When I was a freshman at Stanford, I became friends with an effervescent, beautiful girl named Christy Eitner. She was a tremendous tease about all my LDS values, but despite that fact, we were fast friends.
Her father, a native Austrian Lorenz Eitner, was my art history professor when I lived in Austria. He led me through the beauties of Vienna, many of which I would have missed on my own, and originated for me the passion that I have for that city. Interwoven in his art lectures, were bits of information about the history of Austria. These things have stayed with me for 41 years!
Just recently, Christy wrote to tell me of her father’s death and I was greatly saddened, for I was planning a trip to see Christy and her parents this Spring, and I was anxious to tell him about The Last Waltz and how he inspired me. Now it is too late.
In my own family, my father cheered me on for the past 33 years, urging me almost desperately to get the book published. I kept telling him that it wasn’t finished. That I didn’t know enough emotionally to write a believable novel about such a world-changing period. That my heroine was insipid, no matter what I did to make her otherwise.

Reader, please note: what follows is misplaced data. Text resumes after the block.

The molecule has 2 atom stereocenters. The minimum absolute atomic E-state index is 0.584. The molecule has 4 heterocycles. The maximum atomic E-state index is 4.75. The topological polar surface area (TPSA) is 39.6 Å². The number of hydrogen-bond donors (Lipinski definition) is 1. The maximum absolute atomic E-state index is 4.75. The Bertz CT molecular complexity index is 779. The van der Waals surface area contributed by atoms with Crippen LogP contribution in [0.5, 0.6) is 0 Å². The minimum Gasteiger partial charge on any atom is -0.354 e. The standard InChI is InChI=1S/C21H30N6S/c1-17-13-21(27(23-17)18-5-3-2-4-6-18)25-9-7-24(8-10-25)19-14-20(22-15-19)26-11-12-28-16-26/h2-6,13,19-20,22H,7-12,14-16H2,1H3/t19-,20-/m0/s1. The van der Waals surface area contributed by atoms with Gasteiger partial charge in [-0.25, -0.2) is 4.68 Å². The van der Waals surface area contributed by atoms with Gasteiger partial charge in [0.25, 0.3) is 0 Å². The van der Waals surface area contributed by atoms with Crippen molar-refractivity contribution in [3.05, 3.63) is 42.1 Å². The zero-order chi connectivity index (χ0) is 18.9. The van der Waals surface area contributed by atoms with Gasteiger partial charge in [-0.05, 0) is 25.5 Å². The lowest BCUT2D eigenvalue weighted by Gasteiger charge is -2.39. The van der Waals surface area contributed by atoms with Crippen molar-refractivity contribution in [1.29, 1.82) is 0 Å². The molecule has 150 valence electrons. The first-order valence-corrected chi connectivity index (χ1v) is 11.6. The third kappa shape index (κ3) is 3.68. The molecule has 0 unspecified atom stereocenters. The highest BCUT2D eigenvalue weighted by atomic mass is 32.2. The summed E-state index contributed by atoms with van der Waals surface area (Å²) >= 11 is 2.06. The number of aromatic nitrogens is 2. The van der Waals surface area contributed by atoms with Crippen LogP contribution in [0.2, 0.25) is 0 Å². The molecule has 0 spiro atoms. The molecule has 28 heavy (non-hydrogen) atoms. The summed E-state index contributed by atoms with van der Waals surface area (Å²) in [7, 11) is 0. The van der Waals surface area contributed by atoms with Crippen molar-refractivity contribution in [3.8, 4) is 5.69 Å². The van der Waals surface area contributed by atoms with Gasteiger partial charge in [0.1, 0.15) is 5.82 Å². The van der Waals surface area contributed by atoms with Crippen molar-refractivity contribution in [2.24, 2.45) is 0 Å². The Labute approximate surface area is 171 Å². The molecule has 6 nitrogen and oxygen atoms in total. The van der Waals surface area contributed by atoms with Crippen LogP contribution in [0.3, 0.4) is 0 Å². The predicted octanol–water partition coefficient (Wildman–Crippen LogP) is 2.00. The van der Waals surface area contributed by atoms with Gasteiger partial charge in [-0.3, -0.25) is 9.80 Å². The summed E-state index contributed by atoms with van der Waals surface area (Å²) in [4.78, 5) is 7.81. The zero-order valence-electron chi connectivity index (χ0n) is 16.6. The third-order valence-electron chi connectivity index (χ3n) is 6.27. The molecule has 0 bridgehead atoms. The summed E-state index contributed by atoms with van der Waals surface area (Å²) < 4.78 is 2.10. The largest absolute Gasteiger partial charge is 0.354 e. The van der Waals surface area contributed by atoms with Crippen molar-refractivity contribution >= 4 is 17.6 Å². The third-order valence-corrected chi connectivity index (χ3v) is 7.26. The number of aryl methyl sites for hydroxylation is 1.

The last talk I ever had with my father, a year and a half ago, he repeated his plea. He told me everything that was unique and true about the book and that I just didn’t have enough confidence. Shortly thereafter, he died suddenly.
I took the novel out of storage and asked myself “What would Tolstoy do with Amalia?” The answer was immediate. He wouldn’t tell such an epic story from the viewpoint of a 19 year old innocent! He would use multiple viewpoints! I was on fire. The book finally felt right as I dove into the characters of all the men in Amalia’s life, and told the story from their viewpoints. At last, I had tapped into the Vienna that Dr. Eitner had taught me about.
However, even though I have dedicated the book to my father, it is too late.
I have learned a lesson the hard way. Don’t let your insecurities hold you back. Attack them! Work with the Lord to make your weaknesses strong, for you never know what will happen when you do. The Lord knows who we are. We don’t. Not really.